A senior military general of Egypt has admitted that "virginity checks" were carried out on women arrested during a demonstration. It is the first such admission after previous denials by military authorities, CNN.com reported.
The allegations arose in an Amnesty International report, published weeks after the March 9 protest.
It was claimed women demonstrators were beaten, given electric shocks, strip-searched, threatened with prostitution charges and forced to submit to virginity checks.
At that time, one Major Amr Imam said, 17 women had been arrested but he denied allegations of torture or "virginity tests". But now a senior general, who didn't wish to be identified, has said the virginity tests were conducted and defended the practice, the CNN stated.
"The girls who were detained were not like your daughter or mine," the general said. "These were girls who had camped out in tents with male protesters in Tahrir Square, and we found in the tents Molotov cocktails and (drugs)."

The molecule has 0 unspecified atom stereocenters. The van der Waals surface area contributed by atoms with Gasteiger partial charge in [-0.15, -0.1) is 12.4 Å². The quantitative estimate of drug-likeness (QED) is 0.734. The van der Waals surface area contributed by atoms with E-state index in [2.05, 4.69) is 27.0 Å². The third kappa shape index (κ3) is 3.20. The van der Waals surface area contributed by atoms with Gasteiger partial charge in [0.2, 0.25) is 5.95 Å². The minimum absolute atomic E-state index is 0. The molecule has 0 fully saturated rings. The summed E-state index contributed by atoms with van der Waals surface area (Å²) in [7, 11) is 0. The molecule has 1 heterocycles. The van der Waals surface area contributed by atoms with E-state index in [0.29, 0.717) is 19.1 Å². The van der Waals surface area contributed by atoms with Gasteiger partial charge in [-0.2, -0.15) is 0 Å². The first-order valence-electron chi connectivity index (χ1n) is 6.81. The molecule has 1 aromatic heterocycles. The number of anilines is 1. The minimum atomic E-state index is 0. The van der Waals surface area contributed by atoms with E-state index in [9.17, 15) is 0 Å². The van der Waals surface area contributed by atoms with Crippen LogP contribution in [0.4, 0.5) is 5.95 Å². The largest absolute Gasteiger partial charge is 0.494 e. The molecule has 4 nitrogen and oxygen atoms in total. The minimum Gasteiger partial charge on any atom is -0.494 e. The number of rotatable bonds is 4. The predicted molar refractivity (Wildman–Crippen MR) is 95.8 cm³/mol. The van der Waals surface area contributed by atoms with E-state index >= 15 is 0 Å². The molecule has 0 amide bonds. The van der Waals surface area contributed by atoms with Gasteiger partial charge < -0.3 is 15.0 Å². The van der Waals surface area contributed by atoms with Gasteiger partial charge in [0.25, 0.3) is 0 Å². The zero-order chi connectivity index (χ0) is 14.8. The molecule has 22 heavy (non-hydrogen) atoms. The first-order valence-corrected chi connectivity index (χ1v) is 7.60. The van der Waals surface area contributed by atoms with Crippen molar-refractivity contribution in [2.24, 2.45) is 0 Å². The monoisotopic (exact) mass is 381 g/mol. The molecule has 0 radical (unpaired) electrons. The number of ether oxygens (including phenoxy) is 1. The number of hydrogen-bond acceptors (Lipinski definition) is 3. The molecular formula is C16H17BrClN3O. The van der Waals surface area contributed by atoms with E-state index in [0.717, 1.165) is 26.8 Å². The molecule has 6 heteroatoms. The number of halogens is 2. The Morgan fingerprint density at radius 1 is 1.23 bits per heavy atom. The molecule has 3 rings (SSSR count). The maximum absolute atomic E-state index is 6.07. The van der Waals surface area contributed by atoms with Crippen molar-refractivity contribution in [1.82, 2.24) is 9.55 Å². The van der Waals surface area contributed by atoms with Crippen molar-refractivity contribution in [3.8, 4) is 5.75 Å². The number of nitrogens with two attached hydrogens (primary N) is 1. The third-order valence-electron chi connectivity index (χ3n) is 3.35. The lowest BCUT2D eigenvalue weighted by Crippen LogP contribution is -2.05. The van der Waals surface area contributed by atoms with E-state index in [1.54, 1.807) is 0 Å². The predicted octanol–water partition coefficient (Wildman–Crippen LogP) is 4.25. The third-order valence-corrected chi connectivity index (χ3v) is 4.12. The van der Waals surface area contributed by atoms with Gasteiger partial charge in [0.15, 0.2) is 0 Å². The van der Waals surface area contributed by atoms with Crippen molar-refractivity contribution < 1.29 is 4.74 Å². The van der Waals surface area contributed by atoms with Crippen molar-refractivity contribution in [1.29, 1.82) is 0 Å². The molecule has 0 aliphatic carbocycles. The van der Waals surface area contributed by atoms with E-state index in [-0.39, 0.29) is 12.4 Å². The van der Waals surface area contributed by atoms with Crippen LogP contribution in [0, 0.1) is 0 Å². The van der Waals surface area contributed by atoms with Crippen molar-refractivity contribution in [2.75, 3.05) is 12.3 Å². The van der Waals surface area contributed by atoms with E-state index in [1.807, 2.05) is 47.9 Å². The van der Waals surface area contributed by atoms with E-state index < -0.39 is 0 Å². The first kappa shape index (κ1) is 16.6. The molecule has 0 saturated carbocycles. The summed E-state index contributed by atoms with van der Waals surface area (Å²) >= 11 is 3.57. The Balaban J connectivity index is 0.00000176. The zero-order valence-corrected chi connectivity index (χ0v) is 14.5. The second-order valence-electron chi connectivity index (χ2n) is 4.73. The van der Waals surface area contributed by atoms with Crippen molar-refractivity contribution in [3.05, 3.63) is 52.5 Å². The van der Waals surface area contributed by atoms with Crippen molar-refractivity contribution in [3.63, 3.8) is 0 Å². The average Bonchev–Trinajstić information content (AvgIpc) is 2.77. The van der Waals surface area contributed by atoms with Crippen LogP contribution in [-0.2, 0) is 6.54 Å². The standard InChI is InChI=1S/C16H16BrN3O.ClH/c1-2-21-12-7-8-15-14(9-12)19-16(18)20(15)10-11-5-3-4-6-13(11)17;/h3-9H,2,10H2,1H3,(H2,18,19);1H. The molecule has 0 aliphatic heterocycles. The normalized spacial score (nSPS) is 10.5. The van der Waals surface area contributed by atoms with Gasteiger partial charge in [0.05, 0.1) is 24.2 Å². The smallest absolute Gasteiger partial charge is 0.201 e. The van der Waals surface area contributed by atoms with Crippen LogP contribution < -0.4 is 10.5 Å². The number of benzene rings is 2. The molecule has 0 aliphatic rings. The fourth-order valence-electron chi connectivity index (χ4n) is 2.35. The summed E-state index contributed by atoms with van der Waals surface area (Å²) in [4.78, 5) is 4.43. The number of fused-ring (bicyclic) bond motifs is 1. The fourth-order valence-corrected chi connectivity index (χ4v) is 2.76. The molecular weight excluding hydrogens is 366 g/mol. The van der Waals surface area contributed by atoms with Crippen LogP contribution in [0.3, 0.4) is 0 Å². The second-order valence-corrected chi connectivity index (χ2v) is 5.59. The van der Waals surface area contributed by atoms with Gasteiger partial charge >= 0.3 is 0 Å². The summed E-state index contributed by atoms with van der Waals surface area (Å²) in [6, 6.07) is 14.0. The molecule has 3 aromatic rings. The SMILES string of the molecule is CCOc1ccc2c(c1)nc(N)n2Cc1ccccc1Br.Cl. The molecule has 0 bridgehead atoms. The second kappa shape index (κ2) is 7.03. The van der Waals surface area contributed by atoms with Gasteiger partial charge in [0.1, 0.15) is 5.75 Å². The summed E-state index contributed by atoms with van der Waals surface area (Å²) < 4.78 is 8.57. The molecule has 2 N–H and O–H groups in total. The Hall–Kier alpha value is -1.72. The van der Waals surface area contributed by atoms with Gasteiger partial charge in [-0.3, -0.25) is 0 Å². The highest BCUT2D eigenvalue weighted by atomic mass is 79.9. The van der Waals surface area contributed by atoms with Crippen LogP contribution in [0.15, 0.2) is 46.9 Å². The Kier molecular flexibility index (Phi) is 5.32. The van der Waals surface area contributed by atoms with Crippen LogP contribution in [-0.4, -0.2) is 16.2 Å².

The virginity checks were done so that the women wouldn't later claim they had been raped by Egyptian authorities, he added.
"We didn't want them to say we had sexually assaulted or raped them, so we wanted to prove that they weren't virgins in the first place," the general said. "None of them were (virgins)."
The demonstration occurred nearly a month after Egypt's longtime President Hosni Mubarak stepped down.
Salwa Hosseini,20, a hairdresser and one of the women named in the Amnesty report, narrated the way uniformed soldiers mistreated them.
"They wanted to teach us a lesson," Hosseini said, "They wanted to make us feel that we do not have dignity."
The treatment got worse, Hosseni said, when she and the 16 other female prisoners were taken to a military detention centre in Heikstep. There, she said, she and several of other female detainees were subjected to a "virginity test".
"We did not agree for a male doctor to perform the test," she said. But Hosseini said her captors forced her to comply by threatening her with more stun-gun shocks.
"I was going through a nervous breakdown at that moment," she recalled. "There was no one standing during the test, except for a woman and the male doctor. But several soldiers were standing behind us watching the backside of the bed. I think they had them standing there as witnesses."